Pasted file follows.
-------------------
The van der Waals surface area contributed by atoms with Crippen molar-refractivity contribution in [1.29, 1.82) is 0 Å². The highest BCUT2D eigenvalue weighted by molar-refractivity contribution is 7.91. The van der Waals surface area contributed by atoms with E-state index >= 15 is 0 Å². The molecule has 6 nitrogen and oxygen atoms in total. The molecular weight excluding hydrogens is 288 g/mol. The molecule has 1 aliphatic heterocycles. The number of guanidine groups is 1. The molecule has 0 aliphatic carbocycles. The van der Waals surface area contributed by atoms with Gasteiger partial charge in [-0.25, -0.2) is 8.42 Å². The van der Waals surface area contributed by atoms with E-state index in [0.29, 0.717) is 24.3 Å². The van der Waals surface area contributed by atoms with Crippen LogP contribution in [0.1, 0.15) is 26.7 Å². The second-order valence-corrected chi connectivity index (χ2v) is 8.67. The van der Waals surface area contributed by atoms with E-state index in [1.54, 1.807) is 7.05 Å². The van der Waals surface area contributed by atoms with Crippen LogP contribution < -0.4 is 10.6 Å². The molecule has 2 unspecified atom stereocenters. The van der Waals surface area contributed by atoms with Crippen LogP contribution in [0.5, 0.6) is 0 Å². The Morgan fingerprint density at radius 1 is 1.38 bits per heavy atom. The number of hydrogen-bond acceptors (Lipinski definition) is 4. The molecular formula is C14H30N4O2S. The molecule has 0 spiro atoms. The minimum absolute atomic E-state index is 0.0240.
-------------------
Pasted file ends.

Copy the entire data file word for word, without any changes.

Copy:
The van der Waals surface area contributed by atoms with Crippen molar-refractivity contribution in [1.29, 1.82) is 0 Å². The highest BCUT2D eigenvalue weighted by molar-refractivity contribution is 7.91. The van der Waals surface area contributed by atoms with E-state index >= 15 is 0 Å². The molecule has 6 nitrogen and oxygen atoms in total. The molecular weight excluding hydrogens is 288 g/mol. The molecule has 1 aliphatic heterocycles. The number of guanidine groups is 1. The molecule has 0 aliphatic carbocycles. The van der Waals surface area contributed by atoms with Gasteiger partial charge in [-0.25, -0.2) is 8.42 Å². The van der Waals surface area contributed by atoms with E-state index in [0.29, 0.717) is 24.3 Å². The van der Waals surface area contributed by atoms with Crippen LogP contribution in [0.1, 0.15) is 26.7 Å². The second-order valence-corrected chi connectivity index (χ2v) is 8.67. The van der Waals surface area contributed by atoms with E-state index in [1.54, 1.807) is 7.05 Å². The van der Waals surface area contributed by atoms with Crippen LogP contribution < -0.4 is 10.6 Å². The molecule has 2 unspecified atom stereocenters. The van der Waals surface area contributed by atoms with Crippen LogP contribution in [0.5, 0.6) is 0 Å². The Morgan fingerprint density at radius 1 is 1.38 bits per heavy atom. The number of hydrogen-bond acceptors (Lipinski definition) is 4. The molecular formula is C14H30N4O2S. The molecule has 0 spiro atoms. The minimum absolute atomic E-state index is 0.0240.